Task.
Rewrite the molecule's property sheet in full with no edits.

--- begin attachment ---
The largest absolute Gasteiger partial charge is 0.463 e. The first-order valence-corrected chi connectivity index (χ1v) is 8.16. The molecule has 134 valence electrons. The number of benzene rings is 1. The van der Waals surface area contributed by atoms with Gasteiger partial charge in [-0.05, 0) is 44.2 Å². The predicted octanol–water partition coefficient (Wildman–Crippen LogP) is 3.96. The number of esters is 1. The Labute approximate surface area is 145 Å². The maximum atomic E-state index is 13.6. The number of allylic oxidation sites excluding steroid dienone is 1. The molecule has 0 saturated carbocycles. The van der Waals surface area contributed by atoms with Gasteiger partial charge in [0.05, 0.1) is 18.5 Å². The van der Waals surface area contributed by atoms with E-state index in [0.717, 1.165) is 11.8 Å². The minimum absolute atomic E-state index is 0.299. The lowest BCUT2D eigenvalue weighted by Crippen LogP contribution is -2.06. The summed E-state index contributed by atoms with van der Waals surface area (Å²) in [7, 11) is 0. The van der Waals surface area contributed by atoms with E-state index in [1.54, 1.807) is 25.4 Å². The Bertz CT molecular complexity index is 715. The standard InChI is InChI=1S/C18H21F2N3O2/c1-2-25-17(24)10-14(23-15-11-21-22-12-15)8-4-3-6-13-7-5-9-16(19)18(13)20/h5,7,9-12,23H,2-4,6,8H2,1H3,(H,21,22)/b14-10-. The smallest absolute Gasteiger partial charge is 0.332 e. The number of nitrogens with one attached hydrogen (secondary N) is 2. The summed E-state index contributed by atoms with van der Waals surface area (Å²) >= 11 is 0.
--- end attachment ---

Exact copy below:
The largest absolute Gasteiger partial charge is 0.463 e. The first-order valence-corrected chi connectivity index (χ1v) is 8.16. The molecule has 134 valence electrons. The number of benzene rings is 1. The van der Waals surface area contributed by atoms with Gasteiger partial charge in [-0.05, 0) is 44.2 Å². The predicted octanol–water partition coefficient (Wildman–Crippen LogP) is 3.96. The number of esters is 1. The Labute approximate surface area is 145 Å². The maximum atomic E-state index is 13.6. The number of allylic oxidation sites excluding steroid dienone is 1. The molecule has 0 saturated carbocycles. The van der Waals surface area contributed by atoms with Gasteiger partial charge in [0.05, 0.1) is 18.5 Å². The van der Waals surface area contributed by atoms with E-state index in [0.717, 1.165) is 11.8 Å². The minimum absolute atomic E-state index is 0.299. The lowest BCUT2D eigenvalue weighted by Crippen LogP contribution is -2.06. The summed E-state index contributed by atoms with van der Waals surface area (Å²) in [7, 11) is 0. The van der Waals surface area contributed by atoms with E-state index in [1.54, 1.807) is 25.4 Å². The Bertz CT molecular complexity index is 715. The standard InChI is InChI=1S/C18H21F2N3O2/c1-2-25-17(24)10-14(23-15-11-21-22-12-15)8-4-3-6-13-7-5-9-16(19)18(13)20/h5,7,9-12,23H,2-4,6,8H2,1H3,(H,21,22)/b14-10-. The smallest absolute Gasteiger partial charge is 0.332 e. The number of nitrogens with one attached hydrogen (secondary N) is 2. The summed E-state index contributed by atoms with van der Waals surface area (Å²) >= 11 is 0.